Call for Papers

The life of a language resource (LR), from its mere conception and drafting to its adult phases of active exploitation by the HLT community, varies considerably. Ensuring that language resources be a part of a sustainable and endurable living process represents a multi-faceted challenge that certainly calls for well-planned anti-neglecting actions to be put into action by the different actors participating in the process. Clearing all IPR issues, exploiting best practices at specification and production time are just a few samples of such actions. Sustainability and lifecycle management issues are thus concepts that should be addressed before endeavouring into any serious LR production.

When thinking of long-term LRs a number of aspects come to our minds which do not always succeed to be taken into account before development. Some of these aspects are usability, accessibility, interoperability and scalability, which inevitably call for a long list of neglected points that would need to be taken into account at a very early stage of development. Looking further into the portability and scalability of a language resource, a number of dimensions should be taken into account to ensure that a language resource reaches its adult life in an active and productive way.

An aspect that is often neglected is the accessibility and thus secured reusability of a language resource. Institutions such as ELRA (European Language resources Association) and LDC (Linguistic Data Consortium), at a European and American level, respectively, as well as BAS (Bavarian Archive for Speech Signals) and TST-Centrale (Flemish-Dutch Human Language Technology Agency), at a language-specific level, have worked on these aspects for a large number of years. Through their different activities, they have successfully implemented a sharing policy which allows different users to gain access to already existing resources. Other emerging programmes such as CLARIN (Common Language Resources and Technology Infrastructure) are also looking into these aspects. Nevertheless, many resources still follow development without a long-term accessibility plan into place which makes impossible to gain access once the resource is finished. This accessibility plan should consider issues such as ownership rights, licensing, types of use, aiming for a wide community from the very beginning. This accessibility plan calls for an optimal co-operation between all actors (LR users, financing bodies, owners, developers and organisations) so that issues related to the life of a LR are well established, roles and actors are clearly identified within the cycle and best practices are defined towards the management of the entire LR lifecycle.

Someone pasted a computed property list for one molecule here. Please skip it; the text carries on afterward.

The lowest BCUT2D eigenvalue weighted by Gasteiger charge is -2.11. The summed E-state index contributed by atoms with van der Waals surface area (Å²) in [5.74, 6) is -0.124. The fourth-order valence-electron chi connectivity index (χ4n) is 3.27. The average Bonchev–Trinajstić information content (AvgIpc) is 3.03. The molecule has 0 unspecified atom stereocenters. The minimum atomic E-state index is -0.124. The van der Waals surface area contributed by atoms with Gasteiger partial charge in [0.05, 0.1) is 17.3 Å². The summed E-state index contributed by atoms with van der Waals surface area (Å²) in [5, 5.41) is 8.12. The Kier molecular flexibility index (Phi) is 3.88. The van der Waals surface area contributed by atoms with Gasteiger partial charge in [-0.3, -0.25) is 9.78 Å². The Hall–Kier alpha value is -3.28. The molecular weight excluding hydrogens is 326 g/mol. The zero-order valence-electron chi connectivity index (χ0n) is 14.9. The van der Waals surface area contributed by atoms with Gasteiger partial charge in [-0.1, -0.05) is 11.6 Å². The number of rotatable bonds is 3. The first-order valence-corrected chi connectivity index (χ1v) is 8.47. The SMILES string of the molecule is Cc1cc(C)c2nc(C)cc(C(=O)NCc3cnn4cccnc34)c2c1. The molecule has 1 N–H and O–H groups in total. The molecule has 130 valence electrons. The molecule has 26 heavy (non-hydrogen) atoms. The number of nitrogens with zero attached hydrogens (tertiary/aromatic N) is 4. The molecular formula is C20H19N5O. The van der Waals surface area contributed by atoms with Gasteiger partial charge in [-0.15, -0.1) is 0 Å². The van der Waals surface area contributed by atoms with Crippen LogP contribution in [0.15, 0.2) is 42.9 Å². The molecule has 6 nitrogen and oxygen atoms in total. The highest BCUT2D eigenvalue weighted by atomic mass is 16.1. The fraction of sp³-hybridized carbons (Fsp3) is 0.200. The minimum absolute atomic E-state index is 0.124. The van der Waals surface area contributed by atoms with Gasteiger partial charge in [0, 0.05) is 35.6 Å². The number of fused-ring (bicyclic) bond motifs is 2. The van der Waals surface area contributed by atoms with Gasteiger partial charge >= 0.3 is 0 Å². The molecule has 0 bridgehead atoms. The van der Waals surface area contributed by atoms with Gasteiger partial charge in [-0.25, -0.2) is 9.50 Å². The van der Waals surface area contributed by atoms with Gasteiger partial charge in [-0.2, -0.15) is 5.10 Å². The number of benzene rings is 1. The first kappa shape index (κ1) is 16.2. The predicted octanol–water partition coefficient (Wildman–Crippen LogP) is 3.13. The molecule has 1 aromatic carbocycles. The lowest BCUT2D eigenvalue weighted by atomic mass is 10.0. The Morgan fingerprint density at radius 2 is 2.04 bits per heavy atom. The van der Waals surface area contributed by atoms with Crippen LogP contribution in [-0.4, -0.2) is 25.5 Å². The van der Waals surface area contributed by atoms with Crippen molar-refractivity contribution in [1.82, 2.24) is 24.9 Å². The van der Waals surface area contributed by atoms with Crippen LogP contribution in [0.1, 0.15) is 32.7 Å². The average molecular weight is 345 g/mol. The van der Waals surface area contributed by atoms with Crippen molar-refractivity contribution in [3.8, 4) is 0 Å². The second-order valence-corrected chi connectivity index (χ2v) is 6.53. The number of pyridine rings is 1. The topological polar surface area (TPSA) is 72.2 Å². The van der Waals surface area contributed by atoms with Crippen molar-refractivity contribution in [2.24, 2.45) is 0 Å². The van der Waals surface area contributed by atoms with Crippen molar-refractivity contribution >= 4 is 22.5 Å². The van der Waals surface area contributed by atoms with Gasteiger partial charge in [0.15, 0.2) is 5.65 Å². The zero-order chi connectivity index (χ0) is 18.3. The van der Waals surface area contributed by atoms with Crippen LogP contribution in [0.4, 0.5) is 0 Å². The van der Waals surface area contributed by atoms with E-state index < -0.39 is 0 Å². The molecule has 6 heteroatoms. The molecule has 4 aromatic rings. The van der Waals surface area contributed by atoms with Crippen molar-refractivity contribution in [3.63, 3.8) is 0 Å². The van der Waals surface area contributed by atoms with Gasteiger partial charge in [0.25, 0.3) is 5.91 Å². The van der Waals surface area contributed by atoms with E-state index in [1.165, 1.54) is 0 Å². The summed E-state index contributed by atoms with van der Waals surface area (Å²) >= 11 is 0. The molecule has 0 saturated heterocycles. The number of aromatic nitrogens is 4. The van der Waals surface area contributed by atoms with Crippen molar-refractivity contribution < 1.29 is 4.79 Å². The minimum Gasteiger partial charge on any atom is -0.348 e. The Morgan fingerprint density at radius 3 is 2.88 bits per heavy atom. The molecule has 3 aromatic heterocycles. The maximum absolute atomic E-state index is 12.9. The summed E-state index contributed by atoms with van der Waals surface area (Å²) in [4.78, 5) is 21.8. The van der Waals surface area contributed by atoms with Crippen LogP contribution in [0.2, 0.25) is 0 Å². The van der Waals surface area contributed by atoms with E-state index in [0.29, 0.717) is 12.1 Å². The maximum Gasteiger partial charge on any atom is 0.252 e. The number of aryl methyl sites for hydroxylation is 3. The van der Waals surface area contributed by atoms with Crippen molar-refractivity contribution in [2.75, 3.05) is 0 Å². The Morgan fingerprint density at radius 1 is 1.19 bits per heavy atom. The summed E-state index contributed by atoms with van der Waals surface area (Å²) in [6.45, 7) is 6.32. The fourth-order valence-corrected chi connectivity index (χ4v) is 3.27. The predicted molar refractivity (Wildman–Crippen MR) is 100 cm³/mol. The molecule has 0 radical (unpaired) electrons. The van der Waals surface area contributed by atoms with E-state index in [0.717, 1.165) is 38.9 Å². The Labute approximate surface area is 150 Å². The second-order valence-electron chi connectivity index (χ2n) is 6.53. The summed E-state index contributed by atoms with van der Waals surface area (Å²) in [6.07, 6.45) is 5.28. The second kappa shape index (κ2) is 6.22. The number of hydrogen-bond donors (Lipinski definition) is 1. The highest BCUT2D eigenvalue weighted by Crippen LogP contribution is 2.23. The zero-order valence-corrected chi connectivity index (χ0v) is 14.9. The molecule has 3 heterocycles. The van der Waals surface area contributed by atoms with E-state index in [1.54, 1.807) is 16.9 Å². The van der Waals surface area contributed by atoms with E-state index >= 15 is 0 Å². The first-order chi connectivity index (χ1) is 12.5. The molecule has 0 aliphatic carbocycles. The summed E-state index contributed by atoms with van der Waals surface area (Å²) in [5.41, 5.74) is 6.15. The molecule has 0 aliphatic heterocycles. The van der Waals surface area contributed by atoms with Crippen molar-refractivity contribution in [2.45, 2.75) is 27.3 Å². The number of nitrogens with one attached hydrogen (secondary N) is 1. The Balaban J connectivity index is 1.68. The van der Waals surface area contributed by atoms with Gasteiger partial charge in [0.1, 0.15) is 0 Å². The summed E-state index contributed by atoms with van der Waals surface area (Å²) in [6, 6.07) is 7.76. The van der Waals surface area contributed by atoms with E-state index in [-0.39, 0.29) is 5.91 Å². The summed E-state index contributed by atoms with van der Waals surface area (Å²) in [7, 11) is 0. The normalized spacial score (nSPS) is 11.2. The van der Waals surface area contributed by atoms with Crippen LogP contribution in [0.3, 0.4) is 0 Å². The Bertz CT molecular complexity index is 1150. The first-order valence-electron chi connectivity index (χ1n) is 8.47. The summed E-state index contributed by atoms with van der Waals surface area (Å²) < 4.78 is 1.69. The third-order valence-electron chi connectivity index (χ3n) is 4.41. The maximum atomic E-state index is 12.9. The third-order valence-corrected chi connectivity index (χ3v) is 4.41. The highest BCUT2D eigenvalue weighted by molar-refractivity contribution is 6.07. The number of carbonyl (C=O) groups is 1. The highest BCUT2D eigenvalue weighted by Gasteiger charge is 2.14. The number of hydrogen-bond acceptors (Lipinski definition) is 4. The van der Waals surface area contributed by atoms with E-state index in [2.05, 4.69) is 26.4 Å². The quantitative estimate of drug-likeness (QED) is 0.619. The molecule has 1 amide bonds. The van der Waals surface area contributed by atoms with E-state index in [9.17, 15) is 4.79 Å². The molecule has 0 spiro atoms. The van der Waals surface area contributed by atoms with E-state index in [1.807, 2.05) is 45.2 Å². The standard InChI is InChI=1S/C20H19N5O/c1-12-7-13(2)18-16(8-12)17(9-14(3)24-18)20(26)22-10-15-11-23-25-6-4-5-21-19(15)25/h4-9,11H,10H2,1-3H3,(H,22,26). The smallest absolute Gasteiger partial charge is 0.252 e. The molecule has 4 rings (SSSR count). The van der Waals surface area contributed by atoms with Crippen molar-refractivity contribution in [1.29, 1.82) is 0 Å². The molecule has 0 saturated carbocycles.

We are aware, though, that these above-presented ideas are but a take-off for discussion. It is at this point that we would like to invite the community to participate in this workshop and share with us their views on these and other relevant issues of concern. A fruitful discussion could lead us to finding new mechanisms to support perpetuating language resources, and may lead us towards a sustainability model that guarantees an appropriate and well-defined LR storyboard and lifecycle management plan in the future.

Among the many issues and topics that may be presented and discussed during this workshop, we would like to already suggest the following:

-  Which fields require LRs and which are their respective needs?
-  What needs to be part of a LR storyboard? What points are we missing in its design?
-  General specifications vs. detailed specifications and design
-  Annotation frameworks and layers: interoperable at all?
-  Should creation and provision of LRs be included in higher education curriculae?
-  How to plan for scalable resources?
-  Language Resource maintenance and improvement: feasible?
-  Sharing language resources: how to bear this in mind and implement it? Logistics of the sharing: online vs. offline
-  Centralised vs. decentralised, and national vs. international management and maintenance of LRs
-  What happens when users create updated or derived LRs?
-  Sharing language resources: legal issues concerned
-  Sharing language resources: pricing issues concerned, commercial vs. non-commercial use
-  Do LR actors work in a synchronised manner?
-  What should be the roles of the different actors?
-  What are the business models and arrangements for IPRs?
-  Self-supporting vs. subsidised LR organisations
-  Other general problems faced by the community

We solicit papers that address these questions and other related issues relevant to the workshop.

Audience addressed

This full-day workshop aims to address all those involved with language resources at some point of their research/work (LR users, producers, ...) and all those with an interest in the different aspects involved, whether universities, companies or funding agencies of some nature. It aims to be a meeting and discussion point for the so many bottlenecks surrounding the life of a resource and which remain to be addressed with a sustainability plan.

The workshop features two invited talks, opening the morning and afternoon sessions, submitted papers, and will conclude with a round table to brainstorm on the issues raised during the presentations and the individual discussions. This round table will be run by a number of experts already experienced in some of the highlighted problems and in open discussion with the workshop participants. In short, this workshop will result in a plan of action towards a sustainability and lifecycle management plan to implement.

Invited Speaker

Mark Liberman, LDC (Linguistic Data Consortium), USA.